Building Smart Cities — Are We Future-Ready? | Eastern Peak
Technologies have dramatically reshaped our daily lives in the recent years. Our communication with coworkers and peers, job search and even the way we shop depend heavily on our ability to use a broad range of software applications. Yet, the services that a city provides to its citizens have remained pretty much the same throughout the century. Moreover, the city organizational structure hasn’t changed to adapt to modern-day explosion of information.
The rise of smart cities, however, has left no one indifferent. The examples of smart city projects and their capability to leverage technologies to bring positive change to just about every aspect of city life is urging many local communities to contemplate undertaking smart city initiatives. The interest toward smart city technologies is now at its peak.
In this article we will examine the approaches to smart cities planning and challenges on the way of deploying smart city technologies, look at smart city examples and discover how the Urban Lab sandbox can facilitate smart city initiatives.
Smart cities definition
Simply put, smart city is a strategy of harnessing hi-end technologies like big data, artificial intelligence and IoT to raise the living standards of the urban citizens. Such quality of life factors include security, health, mobility, waste management, energy efficiency, water supply, IT connectivity, environmental friendliness as well as e-governance and citizen participation, and much more.
The need for smart cities is driven by the changing demographics, massive demand for core services, increasing scale and complexity of the city infrastructure as well as increased mobility and rapid dissemination of info causing hard to predict ripple effects. Now that the pressing need for change is already overdue, cities have to adapt for tomorrow’s challenges and become future-ready.
Smart cities examples
Let’s now take a closer look at pioneers and trendsetters in smart city projects — the early adopters enjoying smart city benefits.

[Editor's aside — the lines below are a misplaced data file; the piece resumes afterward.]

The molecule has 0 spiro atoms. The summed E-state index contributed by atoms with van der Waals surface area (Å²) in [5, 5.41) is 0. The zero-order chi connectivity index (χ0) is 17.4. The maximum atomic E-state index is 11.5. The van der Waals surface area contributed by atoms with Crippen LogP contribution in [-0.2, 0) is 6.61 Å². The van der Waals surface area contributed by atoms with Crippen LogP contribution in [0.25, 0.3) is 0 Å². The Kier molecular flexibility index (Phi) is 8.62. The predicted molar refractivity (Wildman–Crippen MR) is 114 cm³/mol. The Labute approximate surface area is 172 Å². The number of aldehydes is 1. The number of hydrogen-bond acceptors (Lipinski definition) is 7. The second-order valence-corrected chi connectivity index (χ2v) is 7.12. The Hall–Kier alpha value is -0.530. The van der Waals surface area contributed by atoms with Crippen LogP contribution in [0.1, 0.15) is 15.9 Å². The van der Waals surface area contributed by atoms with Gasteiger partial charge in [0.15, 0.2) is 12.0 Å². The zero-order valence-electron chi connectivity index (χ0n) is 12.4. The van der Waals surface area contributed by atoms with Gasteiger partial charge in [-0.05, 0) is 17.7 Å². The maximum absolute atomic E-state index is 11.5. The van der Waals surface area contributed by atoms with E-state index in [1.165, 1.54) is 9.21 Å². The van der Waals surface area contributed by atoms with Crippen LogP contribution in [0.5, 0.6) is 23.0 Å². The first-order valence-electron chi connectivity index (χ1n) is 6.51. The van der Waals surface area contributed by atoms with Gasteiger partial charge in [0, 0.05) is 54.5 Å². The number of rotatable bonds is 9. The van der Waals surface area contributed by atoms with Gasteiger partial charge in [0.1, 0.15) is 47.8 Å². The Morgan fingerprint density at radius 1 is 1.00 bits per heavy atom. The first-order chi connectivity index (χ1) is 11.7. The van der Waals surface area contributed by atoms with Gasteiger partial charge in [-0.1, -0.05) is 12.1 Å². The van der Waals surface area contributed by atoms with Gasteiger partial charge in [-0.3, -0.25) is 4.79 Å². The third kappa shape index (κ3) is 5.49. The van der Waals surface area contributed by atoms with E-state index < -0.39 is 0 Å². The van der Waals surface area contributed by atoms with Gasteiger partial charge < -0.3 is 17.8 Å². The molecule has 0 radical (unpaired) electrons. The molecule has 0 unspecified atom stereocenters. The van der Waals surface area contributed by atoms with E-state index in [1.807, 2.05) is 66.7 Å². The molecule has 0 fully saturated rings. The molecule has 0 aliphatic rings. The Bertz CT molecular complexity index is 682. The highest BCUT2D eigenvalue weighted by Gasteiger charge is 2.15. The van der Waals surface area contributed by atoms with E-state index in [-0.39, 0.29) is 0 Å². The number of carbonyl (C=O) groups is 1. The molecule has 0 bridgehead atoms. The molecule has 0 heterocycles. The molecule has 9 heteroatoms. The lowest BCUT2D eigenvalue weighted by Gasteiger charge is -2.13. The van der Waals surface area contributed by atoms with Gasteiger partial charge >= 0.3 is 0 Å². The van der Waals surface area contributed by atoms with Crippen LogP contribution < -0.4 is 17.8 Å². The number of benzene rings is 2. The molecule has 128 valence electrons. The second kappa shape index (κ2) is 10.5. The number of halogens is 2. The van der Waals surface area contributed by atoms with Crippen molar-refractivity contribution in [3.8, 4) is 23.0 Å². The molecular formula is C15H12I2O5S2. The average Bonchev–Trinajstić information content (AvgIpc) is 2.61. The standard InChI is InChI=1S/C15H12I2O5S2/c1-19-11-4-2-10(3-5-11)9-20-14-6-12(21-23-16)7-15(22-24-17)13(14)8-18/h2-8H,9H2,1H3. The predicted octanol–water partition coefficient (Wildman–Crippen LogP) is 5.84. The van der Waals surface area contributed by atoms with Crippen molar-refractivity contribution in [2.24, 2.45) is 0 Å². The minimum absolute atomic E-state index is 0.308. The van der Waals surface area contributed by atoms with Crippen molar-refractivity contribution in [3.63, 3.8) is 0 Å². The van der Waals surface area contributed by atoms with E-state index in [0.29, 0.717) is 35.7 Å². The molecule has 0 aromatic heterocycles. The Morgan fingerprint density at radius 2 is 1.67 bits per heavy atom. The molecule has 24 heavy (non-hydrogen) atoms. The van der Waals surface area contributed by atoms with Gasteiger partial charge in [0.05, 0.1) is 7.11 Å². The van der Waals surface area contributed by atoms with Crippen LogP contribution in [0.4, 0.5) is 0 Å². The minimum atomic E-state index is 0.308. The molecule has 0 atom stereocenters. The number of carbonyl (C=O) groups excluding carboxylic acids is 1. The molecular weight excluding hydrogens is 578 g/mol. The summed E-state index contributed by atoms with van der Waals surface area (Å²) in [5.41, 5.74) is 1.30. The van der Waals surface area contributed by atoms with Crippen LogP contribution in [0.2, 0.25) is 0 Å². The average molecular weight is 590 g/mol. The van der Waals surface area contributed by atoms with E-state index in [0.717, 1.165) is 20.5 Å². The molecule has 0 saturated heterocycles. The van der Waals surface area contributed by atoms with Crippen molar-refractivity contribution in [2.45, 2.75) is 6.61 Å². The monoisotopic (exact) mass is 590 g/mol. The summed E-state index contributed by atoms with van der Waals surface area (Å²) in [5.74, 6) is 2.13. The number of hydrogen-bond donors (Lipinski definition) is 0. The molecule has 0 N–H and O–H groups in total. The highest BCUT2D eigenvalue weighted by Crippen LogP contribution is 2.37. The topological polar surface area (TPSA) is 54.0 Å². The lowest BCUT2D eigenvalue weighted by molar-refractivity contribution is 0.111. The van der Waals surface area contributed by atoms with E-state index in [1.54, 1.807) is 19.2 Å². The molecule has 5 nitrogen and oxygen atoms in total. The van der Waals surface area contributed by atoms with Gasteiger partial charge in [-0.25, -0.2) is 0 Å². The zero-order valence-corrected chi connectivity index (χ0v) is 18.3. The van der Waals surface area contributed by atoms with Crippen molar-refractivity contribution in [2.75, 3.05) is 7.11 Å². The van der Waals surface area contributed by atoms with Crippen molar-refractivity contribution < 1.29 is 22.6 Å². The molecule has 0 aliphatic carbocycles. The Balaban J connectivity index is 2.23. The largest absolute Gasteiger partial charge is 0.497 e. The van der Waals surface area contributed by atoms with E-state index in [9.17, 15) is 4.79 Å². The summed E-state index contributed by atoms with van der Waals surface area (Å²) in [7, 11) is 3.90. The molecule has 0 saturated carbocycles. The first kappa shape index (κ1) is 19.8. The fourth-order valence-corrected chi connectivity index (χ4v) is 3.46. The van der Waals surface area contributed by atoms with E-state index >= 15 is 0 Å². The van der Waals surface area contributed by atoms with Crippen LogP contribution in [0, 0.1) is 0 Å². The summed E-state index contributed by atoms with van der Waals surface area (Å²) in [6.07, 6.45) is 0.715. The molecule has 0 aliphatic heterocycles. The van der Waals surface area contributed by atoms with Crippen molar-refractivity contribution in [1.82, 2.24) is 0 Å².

Singapore’s example is arguably the most spectacular. Hailed as the smartest city in the world this city-state is collecting data on almost every aspect of daily living and deriving insights from it to raise living standards. In 2014, a program introduced by the island republic Prime Minister has equipped the city with a multitude of cameras and sensors, tracking everything from traffic to air pollution levels.
Specifically, in transportation Singapore has become an example of using Internet of Thing for smart cities. Successfully implemented phased traffic lights, smart parking and road sensors have completely eliminated the cities road congestion problem. The city also uses cameras to monitor if anyone smokes in prohibited areas of throws garbage from high-rise buildings.
A popular tourist destination, this capital of Catalonia, Spain, is leveraging IoT sensors for traffic monitoring and management. Apart from facilitating traffic reduction, sensors also monitor noise levels and air quality. Barcelona is outperforming London and New York in terms of environmental sustainability: it uses smart meters and is implementing a step-by-step plan to reduce carbon emissions.